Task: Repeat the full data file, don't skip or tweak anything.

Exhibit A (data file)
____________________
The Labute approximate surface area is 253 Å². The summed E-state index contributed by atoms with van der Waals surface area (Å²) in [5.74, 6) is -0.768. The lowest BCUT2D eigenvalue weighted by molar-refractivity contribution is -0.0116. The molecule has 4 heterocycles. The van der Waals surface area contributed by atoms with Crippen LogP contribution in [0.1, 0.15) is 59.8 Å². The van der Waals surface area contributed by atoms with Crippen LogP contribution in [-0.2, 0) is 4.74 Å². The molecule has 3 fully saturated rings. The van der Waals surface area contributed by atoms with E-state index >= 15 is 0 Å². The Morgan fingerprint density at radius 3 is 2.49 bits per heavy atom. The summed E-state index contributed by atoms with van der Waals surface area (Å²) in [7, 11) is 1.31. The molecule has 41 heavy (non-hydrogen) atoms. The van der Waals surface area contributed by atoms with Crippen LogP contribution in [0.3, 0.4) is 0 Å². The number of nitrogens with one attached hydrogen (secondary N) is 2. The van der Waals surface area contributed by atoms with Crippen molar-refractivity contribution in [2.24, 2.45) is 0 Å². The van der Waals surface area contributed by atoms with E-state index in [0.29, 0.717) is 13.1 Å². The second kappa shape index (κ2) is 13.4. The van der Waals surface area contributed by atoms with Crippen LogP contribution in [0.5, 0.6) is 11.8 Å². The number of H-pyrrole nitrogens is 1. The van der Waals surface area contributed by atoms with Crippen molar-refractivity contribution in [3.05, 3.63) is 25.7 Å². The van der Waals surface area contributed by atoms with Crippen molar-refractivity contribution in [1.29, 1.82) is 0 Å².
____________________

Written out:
The Labute approximate surface area is 253 Å². The summed E-state index contributed by atoms with van der Waals surface area (Å²) in [5.74, 6) is -0.768. The lowest BCUT2D eigenvalue weighted by molar-refractivity contribution is -0.0116. The molecule has 4 heterocycles. The van der Waals surface area contributed by atoms with Crippen LogP contribution in [0.1, 0.15) is 59.8 Å². The van der Waals surface area contributed by atoms with Crippen LogP contribution in [-0.2, 0) is 4.74 Å². The molecule has 3 fully saturated rings. The van der Waals surface area contributed by atoms with E-state index >= 15 is 0 Å². The Morgan fingerprint density at radius 3 is 2.49 bits per heavy atom. The summed E-state index contributed by atoms with van der Waals surface area (Å²) in [7, 11) is 1.31. The molecule has 41 heavy (non-hydrogen) atoms. The van der Waals surface area contributed by atoms with Crippen LogP contribution in [0.3, 0.4) is 0 Å². The number of nitrogens with one attached hydrogen (secondary N) is 2. The van der Waals surface area contributed by atoms with Crippen molar-refractivity contribution in [2.24, 2.45) is 0 Å². The van der Waals surface area contributed by atoms with E-state index in [0.29, 0.717) is 13.1 Å². The second kappa shape index (κ2) is 13.4. The van der Waals surface area contributed by atoms with Crippen LogP contribution in [0.5, 0.6) is 11.8 Å². The number of H-pyrrole nitrogens is 1. The van der Waals surface area contributed by atoms with Crippen molar-refractivity contribution in [3.05, 3.63) is 25.7 Å². The van der Waals surface area contributed by atoms with Crippen molar-refractivity contribution in [1.29, 1.82) is 0 Å².